Avant-garde Japanese calligraphy
(前衛書道, zenei shodou)
The history of avant-garde calligraphy (前衛書道, zenei shodou) begins before World War II, although its raw idea was pursued only after the war ended. Precursors of this trend were a few master calligraphers of the early 20th century, who were cultivating further what grand master Hidai Tenrai (比田井天来) initiated in the 19th century. Today he is known as “ the father of modern calligraphy”.
The idea of avant-garde calligraphy is to deviate from the traditional approach to writing within rules defined by and gained through studying and copying ancient styles (five core traditional Calligraphy Styles: Seal script, Clerical script, Cursive script, Regular script and Semi-cursive script), and suggests a much more free and unrestrained way of expressing oneself through creating an “image of ink” (墨象, bokushou). In other words, zenei shodou ought to surpass any barriers of time, space and aesthetics, and unleash most subconscious and abstract feelings or spiritual states of the moment.
In this understanding, “image of ink” (which in a way is an alternative name for avant-garde shodo) is closely related to abstract painting of the 20th century, and in this capacity it may seem slightly ahead of its time (especially in the rigid world of traditional calligraphy). One needs to remember however, that this trend was developed by master calligraphers, and their knowledge of calligraphic art was superior.
It could be understood that at a certain level of studying, a given art-gained knowledge and subconscious experience are so high, that one enters a state of permanent enlightenment. The unity of body and soul of an artist takes on a real life form, and enters the world of mortals concealed within black lines of “images of ink” created in single brush strokes.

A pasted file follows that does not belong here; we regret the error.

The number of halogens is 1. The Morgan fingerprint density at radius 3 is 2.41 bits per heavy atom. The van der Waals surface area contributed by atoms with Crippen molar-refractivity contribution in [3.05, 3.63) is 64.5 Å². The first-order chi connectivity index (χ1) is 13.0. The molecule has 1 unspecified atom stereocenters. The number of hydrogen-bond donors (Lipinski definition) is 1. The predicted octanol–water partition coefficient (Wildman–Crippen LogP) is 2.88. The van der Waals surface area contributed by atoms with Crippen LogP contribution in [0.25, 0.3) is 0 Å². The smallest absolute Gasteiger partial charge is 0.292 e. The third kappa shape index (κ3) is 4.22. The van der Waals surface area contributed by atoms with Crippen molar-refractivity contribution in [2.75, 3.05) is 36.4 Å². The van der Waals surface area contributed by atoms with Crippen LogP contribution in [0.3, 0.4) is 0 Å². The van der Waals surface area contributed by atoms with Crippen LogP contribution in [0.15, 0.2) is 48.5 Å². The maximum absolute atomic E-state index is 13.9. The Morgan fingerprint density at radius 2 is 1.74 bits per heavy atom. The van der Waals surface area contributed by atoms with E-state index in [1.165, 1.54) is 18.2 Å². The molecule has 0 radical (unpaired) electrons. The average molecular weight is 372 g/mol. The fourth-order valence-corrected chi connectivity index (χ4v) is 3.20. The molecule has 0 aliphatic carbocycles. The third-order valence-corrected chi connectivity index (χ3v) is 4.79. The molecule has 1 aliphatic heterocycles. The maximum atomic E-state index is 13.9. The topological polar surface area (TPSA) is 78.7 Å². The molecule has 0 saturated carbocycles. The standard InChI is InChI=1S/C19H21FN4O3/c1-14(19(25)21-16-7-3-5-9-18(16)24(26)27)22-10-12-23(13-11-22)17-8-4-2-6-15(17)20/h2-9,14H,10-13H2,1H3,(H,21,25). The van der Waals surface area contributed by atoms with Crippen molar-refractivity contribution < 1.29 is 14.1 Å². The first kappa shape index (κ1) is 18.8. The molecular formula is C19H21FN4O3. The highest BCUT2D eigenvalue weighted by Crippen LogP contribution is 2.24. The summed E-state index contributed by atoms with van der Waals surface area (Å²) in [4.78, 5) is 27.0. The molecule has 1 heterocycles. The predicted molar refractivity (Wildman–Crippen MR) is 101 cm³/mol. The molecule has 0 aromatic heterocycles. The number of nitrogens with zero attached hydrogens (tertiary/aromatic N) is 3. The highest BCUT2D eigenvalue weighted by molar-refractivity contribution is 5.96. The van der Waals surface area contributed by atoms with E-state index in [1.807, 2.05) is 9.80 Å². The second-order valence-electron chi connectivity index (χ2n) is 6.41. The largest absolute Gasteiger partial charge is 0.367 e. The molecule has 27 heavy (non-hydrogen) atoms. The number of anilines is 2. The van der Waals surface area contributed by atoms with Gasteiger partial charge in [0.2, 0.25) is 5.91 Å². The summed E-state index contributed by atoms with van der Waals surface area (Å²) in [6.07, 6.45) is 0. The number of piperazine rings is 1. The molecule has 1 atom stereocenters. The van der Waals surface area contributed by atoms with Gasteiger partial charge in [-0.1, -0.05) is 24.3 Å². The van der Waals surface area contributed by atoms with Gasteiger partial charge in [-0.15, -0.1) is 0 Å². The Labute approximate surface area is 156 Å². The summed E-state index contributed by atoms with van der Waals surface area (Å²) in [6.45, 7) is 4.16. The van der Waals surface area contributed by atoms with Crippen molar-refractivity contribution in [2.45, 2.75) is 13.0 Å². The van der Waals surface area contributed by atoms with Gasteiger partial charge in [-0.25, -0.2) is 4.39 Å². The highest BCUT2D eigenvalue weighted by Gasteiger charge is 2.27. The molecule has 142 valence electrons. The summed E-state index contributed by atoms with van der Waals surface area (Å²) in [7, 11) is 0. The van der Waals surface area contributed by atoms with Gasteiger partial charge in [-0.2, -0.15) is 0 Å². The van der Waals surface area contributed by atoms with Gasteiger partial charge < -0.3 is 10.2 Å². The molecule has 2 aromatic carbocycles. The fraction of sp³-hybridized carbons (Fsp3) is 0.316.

Not many people seem to know that Chinese or Japanese calligraphy has nothing to do with writing pretty characters, but instead it is all about expressing oneself through art. Zenei Shodo is a spiritual art of arranging space around black lines of characters or images, brought to even higher levels, where fuss over aesthetics, being comprehended in common fashion, is irrelevant, and hence, virtually nonexistent.
To summarize, Zenei Shodo is all about deviating from the traditional calligraphy and creating new aesthetics based on the appreciation of the beauty of Chinese characters by excluding the idea of characters and focusing on the art of designing space (or “the void” (空, kuu) from Japanese philosophy of five elements), far away from the “entangling” rules of calligraphy. The paradox is that to be able to become a master of avant-garde calligraphy one needs a solid basis and years spent in practicing classical sho.
There are many styles out there, and as many handwritings as there are calligraphers on Earth, but despite all of those differences they all have one thing in common. Whenever you look at calligraphy you are not only blessed with subliminal-like aura of black lines, elusive seas of white space, characters and their infinite forms or fascinating stories they convey.You have the privilege of seeing inside the soul of another human being without any filters or modifiers. Personally, it makes me appreciate the truth, that both writing and admiring calligraphy are splendid moments worth living for.
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